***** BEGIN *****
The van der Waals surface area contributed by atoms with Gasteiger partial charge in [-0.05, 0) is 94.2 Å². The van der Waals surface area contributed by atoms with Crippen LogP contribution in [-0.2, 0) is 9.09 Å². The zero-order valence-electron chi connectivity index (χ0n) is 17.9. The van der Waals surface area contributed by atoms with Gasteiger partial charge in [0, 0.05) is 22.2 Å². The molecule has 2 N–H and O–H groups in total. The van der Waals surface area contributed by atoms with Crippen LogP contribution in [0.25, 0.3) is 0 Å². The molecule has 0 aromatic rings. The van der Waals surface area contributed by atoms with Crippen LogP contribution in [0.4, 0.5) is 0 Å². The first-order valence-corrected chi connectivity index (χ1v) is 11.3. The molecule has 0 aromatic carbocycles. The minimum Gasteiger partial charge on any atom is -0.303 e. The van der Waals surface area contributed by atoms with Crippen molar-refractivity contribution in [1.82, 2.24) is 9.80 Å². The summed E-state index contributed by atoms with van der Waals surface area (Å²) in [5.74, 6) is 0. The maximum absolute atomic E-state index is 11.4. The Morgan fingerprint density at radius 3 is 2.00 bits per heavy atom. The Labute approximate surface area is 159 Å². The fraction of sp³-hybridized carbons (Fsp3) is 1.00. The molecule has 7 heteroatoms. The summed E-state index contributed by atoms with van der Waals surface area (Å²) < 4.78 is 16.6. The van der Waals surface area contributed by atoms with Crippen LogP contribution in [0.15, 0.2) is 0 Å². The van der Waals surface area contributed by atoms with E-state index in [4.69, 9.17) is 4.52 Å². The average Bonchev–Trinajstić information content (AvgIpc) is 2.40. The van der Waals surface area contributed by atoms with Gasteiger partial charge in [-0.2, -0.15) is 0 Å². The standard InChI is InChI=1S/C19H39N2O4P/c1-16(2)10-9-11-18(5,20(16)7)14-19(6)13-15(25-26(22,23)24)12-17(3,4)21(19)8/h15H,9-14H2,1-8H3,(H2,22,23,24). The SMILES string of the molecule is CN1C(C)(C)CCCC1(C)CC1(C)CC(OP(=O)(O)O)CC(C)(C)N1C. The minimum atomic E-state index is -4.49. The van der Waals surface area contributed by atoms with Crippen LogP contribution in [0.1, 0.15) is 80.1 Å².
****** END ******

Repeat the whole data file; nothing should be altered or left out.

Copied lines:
The van der Waals surface area contributed by atoms with Gasteiger partial charge in [-0.05, 0) is 94.2 Å². The van der Waals surface area contributed by atoms with Crippen LogP contribution in [-0.2, 0) is 9.09 Å². The zero-order valence-electron chi connectivity index (χ0n) is 17.9. The van der Waals surface area contributed by atoms with Gasteiger partial charge in [0, 0.05) is 22.2 Å². The molecule has 2 N–H and O–H groups in total. The van der Waals surface area contributed by atoms with Crippen LogP contribution in [0.25, 0.3) is 0 Å². The molecule has 0 aromatic rings. The van der Waals surface area contributed by atoms with Crippen LogP contribution in [0.4, 0.5) is 0 Å². The first-order valence-corrected chi connectivity index (χ1v) is 11.3. The molecule has 0 aromatic carbocycles. The minimum Gasteiger partial charge on any atom is -0.303 e. The van der Waals surface area contributed by atoms with Crippen molar-refractivity contribution in [1.82, 2.24) is 9.80 Å². The summed E-state index contributed by atoms with van der Waals surface area (Å²) in [5.74, 6) is 0. The maximum absolute atomic E-state index is 11.4. The Morgan fingerprint density at radius 3 is 2.00 bits per heavy atom. The Labute approximate surface area is 159 Å². The fraction of sp³-hybridized carbons (Fsp3) is 1.00. The molecule has 7 heteroatoms. The summed E-state index contributed by atoms with van der Waals surface area (Å²) < 4.78 is 16.6. The van der Waals surface area contributed by atoms with Crippen LogP contribution in [0.15, 0.2) is 0 Å². The van der Waals surface area contributed by atoms with E-state index in [4.69, 9.17) is 4.52 Å². The average Bonchev–Trinajstić information content (AvgIpc) is 2.40. The van der Waals surface area contributed by atoms with Gasteiger partial charge in [-0.2, -0.15) is 0 Å². The standard InChI is InChI=1S/C19H39N2O4P/c1-16(2)10-9-11-18(5,20(16)7)14-19(6)13-15(25-26(22,23)24)12-17(3,4)21(19)8/h15H,9-14H2,1-8H3,(H2,22,23,24). The SMILES string of the molecule is CN1C(C)(C)CCCC1(C)CC1(C)CC(OP(=O)(O)O)CC(C)(C)N1C. The minimum atomic E-state index is -4.49. The van der Waals surface area contributed by atoms with Crippen LogP contribution in [0.1, 0.15) is 80.1 Å².